May Revolution - May Week - Friday, May 25

Friday, May 25

On the morning of May 25, in spite of bad weather, a crowd gathered in the Plaza de la Victoria, as did the militia led by Domingo French and Antonio Beruti. They demanded the recall of the Junta elected the previous day, the final resignation of Cisneros, and the appointment of a new junta that did not include him. Historian Bartolomé Mitre stated that French and Beruti distributed blue and white ribbons, similar to the modern cockade of Argentina, among those present. Later historians doubt it, but consider it possible that the revolutionaries used distinctive marks of some kind for identification. It was rumored that the Cabildo might reject Cisneros' resignation. Because of delays in issuing an official resolution, the crowd became agitated, clamoring that "the people want to know what is going on!".

The Cabildo met at 9 am and rejected Cisneros' resignation. They considered that the crowd had no legitimate right to influence something that the Cabildo had already decided and implemented. They considered that, as the Junta was in command, the demonstration should be suppressed by force, and made the members responsible for any changes to the resolution of the previous day. To enforce those orders, they summoned the chief commanders, but these did not obey. Many of them, including Saavedra, did not appear. Those that did stated that they could not support the government order, and that the commanders would be disobeyed if they ordered the troops to repress the demonstrators.

The crowd's agitation increased, and they overran the chapter house. Leiva and Lezica requested that someone who could act as spokesman for the people should join them inside the hall and explain the people's desires. Beruti, Chiclana, French and Grela were allowed to pass. Leiva attempted to discourage the rioter Pancho Planes, but he entered the hall as well. The Cabildo argued that Buenos Aires had no right to break the political system of the viceroyalty without discussing it with the other provinces; French and Chiclana replied that the call for a Congress had already been considered. The Cabildo called the commanders to deliberate with them. As had happened several times in the last few days, Romero explained that the soldiers would mutiny if forced to fight against the rioters on behalf of Cisneros. The Cabildo still refused to give up, until the noise of the demonstration was heard in the hall. They feared that the demonstrators could overrun the building and reach them. Martín Rodríguez pointed out that the only way to calm the demonstrators was to accept Cisneros' resignation. Leiva agreed, convinced the other members, and the people returned to the Plaza. Rodríguez headed to Azcuenaga's house to meet the other revolutionaries to plan the final stages of the revolution. The demonstration overran the Cabildo again, and reached the hall of deliberations. Beruti spoke on behalf of the people, and said that the new Junta should be elected by the people and not by the Cabildo. He said that, besides the nearly 400 people already gathered, the barracks were full of people who supported them, and he threatened that they would take control, by force if necessary. The Cabildo replied by requesting their demands in writing.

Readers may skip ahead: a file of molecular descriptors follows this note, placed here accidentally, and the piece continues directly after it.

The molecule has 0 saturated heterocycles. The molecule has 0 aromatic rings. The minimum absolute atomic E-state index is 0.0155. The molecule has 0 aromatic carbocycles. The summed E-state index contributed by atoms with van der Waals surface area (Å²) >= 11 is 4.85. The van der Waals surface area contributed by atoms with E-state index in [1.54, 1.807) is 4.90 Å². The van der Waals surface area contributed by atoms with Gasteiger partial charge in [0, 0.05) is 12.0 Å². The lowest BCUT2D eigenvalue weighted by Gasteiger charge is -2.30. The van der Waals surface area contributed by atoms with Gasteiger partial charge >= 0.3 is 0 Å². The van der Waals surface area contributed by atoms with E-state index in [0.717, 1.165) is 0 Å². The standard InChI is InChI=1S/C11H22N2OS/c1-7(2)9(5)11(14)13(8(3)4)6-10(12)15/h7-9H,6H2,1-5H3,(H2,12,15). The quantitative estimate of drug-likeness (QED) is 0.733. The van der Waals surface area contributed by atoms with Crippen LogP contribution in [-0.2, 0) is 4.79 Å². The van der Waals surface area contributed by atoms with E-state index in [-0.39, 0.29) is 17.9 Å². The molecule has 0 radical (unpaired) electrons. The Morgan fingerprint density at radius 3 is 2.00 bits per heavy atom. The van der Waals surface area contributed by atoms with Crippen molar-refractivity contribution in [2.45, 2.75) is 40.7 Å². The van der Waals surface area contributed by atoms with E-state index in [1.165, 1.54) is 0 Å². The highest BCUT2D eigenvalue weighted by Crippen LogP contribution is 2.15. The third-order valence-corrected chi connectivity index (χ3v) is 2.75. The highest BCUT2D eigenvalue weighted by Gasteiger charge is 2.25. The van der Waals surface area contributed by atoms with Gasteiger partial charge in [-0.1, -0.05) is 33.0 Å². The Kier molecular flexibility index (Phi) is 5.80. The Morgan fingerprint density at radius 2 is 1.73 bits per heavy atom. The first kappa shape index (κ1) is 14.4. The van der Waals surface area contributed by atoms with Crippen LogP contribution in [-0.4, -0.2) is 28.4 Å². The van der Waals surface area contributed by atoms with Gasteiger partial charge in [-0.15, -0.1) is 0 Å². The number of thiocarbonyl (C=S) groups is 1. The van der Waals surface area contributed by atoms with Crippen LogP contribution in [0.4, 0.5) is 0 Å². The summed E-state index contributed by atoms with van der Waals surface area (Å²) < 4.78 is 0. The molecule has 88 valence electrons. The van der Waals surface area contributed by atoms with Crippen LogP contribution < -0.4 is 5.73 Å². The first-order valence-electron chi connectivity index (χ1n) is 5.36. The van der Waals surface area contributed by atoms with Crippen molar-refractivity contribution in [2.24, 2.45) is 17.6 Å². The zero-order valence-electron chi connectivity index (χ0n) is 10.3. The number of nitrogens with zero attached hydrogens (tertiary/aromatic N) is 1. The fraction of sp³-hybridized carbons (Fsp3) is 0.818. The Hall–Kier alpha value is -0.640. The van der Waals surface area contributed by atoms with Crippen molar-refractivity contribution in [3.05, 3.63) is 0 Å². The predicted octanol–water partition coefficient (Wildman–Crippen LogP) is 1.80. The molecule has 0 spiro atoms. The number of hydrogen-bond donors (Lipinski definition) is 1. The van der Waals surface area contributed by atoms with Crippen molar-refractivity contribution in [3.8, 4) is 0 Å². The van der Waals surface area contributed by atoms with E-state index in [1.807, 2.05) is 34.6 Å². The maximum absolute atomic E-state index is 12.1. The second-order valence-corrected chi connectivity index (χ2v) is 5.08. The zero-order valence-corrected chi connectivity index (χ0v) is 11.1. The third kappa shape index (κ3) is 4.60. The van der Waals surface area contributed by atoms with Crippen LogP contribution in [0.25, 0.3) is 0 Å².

After a long interval, a document containing 411 signatures was delivered to the Cabildo. This paper proposed a new composition for the governing Junta, and a 500-man expedition to assist the provinces. The document—still preserved—listed most army commanders and many well-known residents, and contained many illegible signatures. French and Beruti signed the document, stating "for me and for six hundred more". However, there is no unanimous view among historians about the authorship of the document. Meanwhile, the weather improved and the sun broke through the clouds. The people in the plaza saw it as a favorable omen for the revolution. The Sun of May was created a few years later with reference to this event.

The Cabildo accepted the document and moved to the balcony to submit it directly to the people for ratification. But, because of the late hour and the weather, the number of people in the plaza had declined. Leiva ridiculed the claim of the remaining representatives to speak on behalf of the people. This wore the patience of the few who were still in the plaza in the rain. Beruti did not accept any further delays, and threatened to call people to arms. Facing the prospect of further violence, the popular request was read aloud and immediately ratified by those present.

The Primera Junta was finally established. It was composed by president Cornelio Saavedra, members Manuel Alberti, Miguel de Azcuénaga, Manuel Belgrano, Juan José Castelli, Domingo Matheu and Juan Larrea, and secretaries Juan José Paso and Mariano Moreno. The rules governing it were roughly the same as those issued the day before, with the additional provisions that the Cabildo would watch over the members of the Junta and that the Junta itself would appoint replacements in case of vacancies. Saavedra spoke to the crowd, and then moved on to the Fort, among salvos of artillery and the ringing of bells. Meanwhile, Cisneros dispatched a post rider to Córdoba, Argentina, to warn Santiago de Liniers about what had happened in Buenos Aires and to request military action against the Junta.

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